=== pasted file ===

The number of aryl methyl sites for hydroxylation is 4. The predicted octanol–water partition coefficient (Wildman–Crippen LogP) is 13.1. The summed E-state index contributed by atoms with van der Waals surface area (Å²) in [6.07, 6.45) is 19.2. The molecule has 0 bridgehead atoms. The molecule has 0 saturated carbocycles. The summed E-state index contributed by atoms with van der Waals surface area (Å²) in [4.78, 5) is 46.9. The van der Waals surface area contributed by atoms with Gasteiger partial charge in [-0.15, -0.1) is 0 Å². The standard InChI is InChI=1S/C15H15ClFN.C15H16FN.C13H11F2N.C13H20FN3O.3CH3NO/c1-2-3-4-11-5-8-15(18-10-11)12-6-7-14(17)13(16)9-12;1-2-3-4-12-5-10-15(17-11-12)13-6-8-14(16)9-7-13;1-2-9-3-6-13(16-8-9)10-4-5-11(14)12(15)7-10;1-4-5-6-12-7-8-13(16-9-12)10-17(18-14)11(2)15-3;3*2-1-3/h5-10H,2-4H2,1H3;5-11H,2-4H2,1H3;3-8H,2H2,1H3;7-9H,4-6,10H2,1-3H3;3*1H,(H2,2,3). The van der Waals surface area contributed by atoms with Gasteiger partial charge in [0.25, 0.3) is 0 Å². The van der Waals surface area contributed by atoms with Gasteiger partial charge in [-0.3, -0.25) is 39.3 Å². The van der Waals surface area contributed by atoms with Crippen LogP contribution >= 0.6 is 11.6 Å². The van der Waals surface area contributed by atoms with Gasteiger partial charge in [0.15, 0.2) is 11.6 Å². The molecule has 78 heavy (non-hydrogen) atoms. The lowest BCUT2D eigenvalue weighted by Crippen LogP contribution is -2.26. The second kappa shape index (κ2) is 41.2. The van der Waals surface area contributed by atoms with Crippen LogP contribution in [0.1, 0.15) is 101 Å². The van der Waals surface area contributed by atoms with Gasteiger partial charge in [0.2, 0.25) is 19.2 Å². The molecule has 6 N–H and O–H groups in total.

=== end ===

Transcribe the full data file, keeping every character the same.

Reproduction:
The number of aryl methyl sites for hydroxylation is 4. The predicted octanol–water partition coefficient (Wildman–Crippen LogP) is 13.1. The summed E-state index contributed by atoms with van der Waals surface area (Å²) in [6.07, 6.45) is 19.2. The molecule has 0 bridgehead atoms. The molecule has 0 saturated carbocycles. The summed E-state index contributed by atoms with van der Waals surface area (Å²) in [4.78, 5) is 46.9. The van der Waals surface area contributed by atoms with Gasteiger partial charge in [-0.15, -0.1) is 0 Å². The standard InChI is InChI=1S/C15H15ClFN.C15H16FN.C13H11F2N.C13H20FN3O.3CH3NO/c1-2-3-4-11-5-8-15(18-10-11)12-6-7-14(17)13(16)9-12;1-2-3-4-12-5-10-15(17-11-12)13-6-8-14(16)9-7-13;1-2-9-3-6-13(16-8-9)10-4-5-11(14)12(15)7-10;1-4-5-6-12-7-8-13(16-9-12)10-17(18-14)11(2)15-3;3*2-1-3/h5-10H,2-4H2,1H3;5-11H,2-4H2,1H3;3-8H,2H2,1H3;7-9H,4-6,10H2,1-3H3;3*1H,(H2,2,3). The van der Waals surface area contributed by atoms with Gasteiger partial charge in [0.25, 0.3) is 0 Å². The van der Waals surface area contributed by atoms with Gasteiger partial charge in [-0.3, -0.25) is 39.3 Å². The van der Waals surface area contributed by atoms with Crippen LogP contribution >= 0.6 is 11.6 Å². The van der Waals surface area contributed by atoms with Gasteiger partial charge in [0.15, 0.2) is 11.6 Å². The molecule has 78 heavy (non-hydrogen) atoms. The lowest BCUT2D eigenvalue weighted by Crippen LogP contribution is -2.26. The second kappa shape index (κ2) is 41.2. The van der Waals surface area contributed by atoms with Crippen LogP contribution in [0.1, 0.15) is 101 Å². The van der Waals surface area contributed by atoms with Gasteiger partial charge in [0.2, 0.25) is 19.2 Å². The molecule has 6 N–H and O–H groups in total.